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CHAMBERS v. UNITED STATES (No. 06-11206)
473 F. 3d 724, reversed and remanded.
Syllabus

Opinion
[Breyer]
Concurrence
[Alito]
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Syllabus

NOTE: Where it is feasible, a syllabus (headnote) will be released, as is being done in connection with this case, at the time the opinion is issued.The syllabus constitutes no part of the opinion of the Court but has been prepared by the Reporter of Decisions for the convenience of the reader.See United States v. Detroit Timber & Lumber Co., 200 U. S. 321 .

SUPREME COURT OF THE UNITED STATES

CHAMBERS v. UNITED STATES

certiorari to the united states court of appeals for the seventh circuit


No. 06–11206. Argued November 10, 2008—Decided January 13, 2009

The Armed Career Criminal Act (ACCA) imposes a 15-year mandatory prison term on a felon unlawfully in possession of a firearm who has three prior convictions for committing certain drug crimes or “a violent felony,” 18 U. S. C. §924(e)(1), defined as a crime punishable by more than one year’s imprisonment that, inter alia, “involves conduct that presents a serious potential risk of physical injury to another,” §924(e)(2)(B)(ii). At petitioner Chambers’ sentencing for being a felon in possession of a firearm, the Government sought ACCA’s 15-year mandatory prison term. Chambers disputed one of his prior convictions—failing to report for weekend confinement—as falling outside the ACCA definition of “violent felony.” The District Court treated the failure to report as a form of what the relevant state statute calls “escape from [a] penal institution,” and held that it qualified as a “violent felony” under ACCA. The Seventh Circuit agreed.

Held: Illinois’ crime of failure to report for penal confinement falls outside the scope of ACCA’s “violent felony” definition. Pp. 3–8.

    (a) For purposes of ACCA’s definitions, it is the generic crime that counts, not how the crime was committed on a particular occasion. Taylor v. United States, 495 U. S. 575 . This categorical approach requires courts to choose the right category, and sometimes the choice is not obvious. The nature of the behavior that likely underlies a statutory phrase matters in this respect. The state statute at issue places together in a single section several different kinds of behavior, which, as relevant here, may be categorized either as failure to report for detention or as escape from custody. Failure to report is a separate crime from escape. Its underlying behavior differs from the more aggressive behavior underlying escape, and it is listed separately in the statute’s title and body and is of a different felony class than escape. At the same time, the statutory phrases setting forth the various kinds of failure to report describe roughly similar forms of behavior, thus constituting a single category. Consequently, for ACCA purposes, the statute contains at least two separate crimes, escape and failure to report. Pp. 3–5.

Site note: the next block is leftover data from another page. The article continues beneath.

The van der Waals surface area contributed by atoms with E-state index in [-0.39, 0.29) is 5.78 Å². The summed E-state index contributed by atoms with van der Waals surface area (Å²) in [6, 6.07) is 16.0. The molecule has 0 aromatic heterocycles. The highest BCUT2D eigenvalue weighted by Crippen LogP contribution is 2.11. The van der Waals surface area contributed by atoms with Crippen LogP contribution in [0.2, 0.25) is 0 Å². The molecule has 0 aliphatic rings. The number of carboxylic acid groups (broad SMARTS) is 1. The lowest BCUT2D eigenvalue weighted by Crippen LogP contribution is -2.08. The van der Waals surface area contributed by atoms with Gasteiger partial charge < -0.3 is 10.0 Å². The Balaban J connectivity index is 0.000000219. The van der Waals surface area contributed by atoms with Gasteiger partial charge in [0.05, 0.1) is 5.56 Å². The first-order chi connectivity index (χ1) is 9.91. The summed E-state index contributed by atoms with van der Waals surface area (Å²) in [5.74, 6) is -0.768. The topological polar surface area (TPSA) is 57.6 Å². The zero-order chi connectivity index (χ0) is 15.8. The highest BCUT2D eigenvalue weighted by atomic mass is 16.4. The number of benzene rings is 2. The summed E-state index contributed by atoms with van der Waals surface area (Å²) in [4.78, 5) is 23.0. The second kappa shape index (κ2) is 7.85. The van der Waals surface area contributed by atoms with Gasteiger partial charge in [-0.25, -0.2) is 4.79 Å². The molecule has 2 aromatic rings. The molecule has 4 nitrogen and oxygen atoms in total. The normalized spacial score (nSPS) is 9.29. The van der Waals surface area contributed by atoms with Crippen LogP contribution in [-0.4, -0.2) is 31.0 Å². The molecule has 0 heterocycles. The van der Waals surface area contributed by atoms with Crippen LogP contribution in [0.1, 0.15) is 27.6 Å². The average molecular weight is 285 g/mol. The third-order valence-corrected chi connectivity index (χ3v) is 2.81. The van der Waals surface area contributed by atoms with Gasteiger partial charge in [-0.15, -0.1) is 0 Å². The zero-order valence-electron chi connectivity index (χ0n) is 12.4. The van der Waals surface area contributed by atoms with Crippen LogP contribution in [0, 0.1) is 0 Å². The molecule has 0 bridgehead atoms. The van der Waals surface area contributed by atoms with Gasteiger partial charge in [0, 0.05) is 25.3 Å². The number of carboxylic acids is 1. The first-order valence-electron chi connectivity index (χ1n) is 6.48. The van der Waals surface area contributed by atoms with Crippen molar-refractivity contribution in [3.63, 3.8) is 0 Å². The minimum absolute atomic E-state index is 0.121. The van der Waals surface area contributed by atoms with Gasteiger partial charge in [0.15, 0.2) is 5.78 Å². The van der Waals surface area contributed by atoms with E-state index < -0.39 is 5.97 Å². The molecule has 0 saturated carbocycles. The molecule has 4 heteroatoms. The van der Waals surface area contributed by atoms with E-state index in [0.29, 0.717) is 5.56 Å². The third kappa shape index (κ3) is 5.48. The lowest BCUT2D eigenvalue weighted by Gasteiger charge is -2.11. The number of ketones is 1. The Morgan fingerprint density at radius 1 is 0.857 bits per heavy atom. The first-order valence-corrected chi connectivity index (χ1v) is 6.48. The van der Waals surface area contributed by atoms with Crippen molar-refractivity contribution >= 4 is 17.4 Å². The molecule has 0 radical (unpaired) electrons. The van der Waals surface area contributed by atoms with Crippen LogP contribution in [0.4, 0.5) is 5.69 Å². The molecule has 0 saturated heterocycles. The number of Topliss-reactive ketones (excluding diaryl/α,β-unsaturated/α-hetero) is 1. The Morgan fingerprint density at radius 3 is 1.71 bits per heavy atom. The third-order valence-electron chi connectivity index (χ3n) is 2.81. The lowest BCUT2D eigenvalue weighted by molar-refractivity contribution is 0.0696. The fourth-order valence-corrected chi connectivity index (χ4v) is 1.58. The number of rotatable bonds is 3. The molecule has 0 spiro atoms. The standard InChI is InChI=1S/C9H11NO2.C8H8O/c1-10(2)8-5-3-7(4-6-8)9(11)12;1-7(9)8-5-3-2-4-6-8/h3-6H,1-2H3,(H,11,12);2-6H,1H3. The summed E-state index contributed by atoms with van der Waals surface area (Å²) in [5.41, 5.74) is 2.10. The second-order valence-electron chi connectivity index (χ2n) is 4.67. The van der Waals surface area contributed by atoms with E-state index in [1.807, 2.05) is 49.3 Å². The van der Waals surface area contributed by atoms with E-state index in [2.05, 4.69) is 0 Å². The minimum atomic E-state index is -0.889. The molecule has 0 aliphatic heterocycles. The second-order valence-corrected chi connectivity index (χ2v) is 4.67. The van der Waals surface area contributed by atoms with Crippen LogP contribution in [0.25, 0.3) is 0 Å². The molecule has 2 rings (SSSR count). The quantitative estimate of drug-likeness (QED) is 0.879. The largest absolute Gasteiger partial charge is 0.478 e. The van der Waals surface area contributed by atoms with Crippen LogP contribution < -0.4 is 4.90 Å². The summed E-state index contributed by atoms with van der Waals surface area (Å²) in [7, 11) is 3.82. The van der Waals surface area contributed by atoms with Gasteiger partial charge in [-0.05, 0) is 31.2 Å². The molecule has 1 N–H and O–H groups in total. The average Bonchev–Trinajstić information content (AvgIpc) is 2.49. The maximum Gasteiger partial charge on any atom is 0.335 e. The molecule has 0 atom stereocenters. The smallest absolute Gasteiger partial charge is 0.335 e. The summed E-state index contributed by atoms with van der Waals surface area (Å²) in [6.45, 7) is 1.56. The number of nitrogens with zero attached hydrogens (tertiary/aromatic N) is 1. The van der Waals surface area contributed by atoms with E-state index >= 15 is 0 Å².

(b) The “failure to report” crime does not satisfy ACCA’s “violent felony” definition. Although it is punishable by imprisonment exceeding one year, it satisfies none of the other parts of the definition. Most critically, it does not “involv[e] conduct that presents a serious potential risk of physical injury to another.” Conceptually speaking, the crime amounts to a form of inaction, and there is no reason to believe that an offender who fails to report is otherwise doing something that poses a serious potential risk of physical injury. The Government’s argument that a failure to report reveals the offender’s special, strong aversion to penal custody—pointing to 3 state and federal cases over 30 years in which individuals shot at officers attempting to recapture them—is unconvincing. Even assuming the relevance of violence that may occur long after an offender fails to report, the offender’s aversion to penal custody is beside the point. The question is whether such an offender is significantly more likely than others to attack or resist an apprehender, thereby producing a serious risk of physical injury. Here a United States Sentencing Commission report, showing no violence in 160 federal failure-to-report cases over 2 recent years, helps provide a negative answer. The three reported cases to which the Government points do not show the contrary. Simple multiplication (2 years versus 30 years; federal alone versus federal-plus-state) suggests that they show only a statistically insignificant risk of physical violence. And the Government provides no other empirical information. Pp. 5–8.

473 F. 3d 724, reversed and remanded.

    Breyer, J., delivered the opinion of the Court, in which Roberts, C. J., and Stevens, Scalia, Kennedy, Souter, and Ginsburg, JJ., joined. Alito, J., filed an opinion concurring in the judgment, in which Thomas, JJ., joined.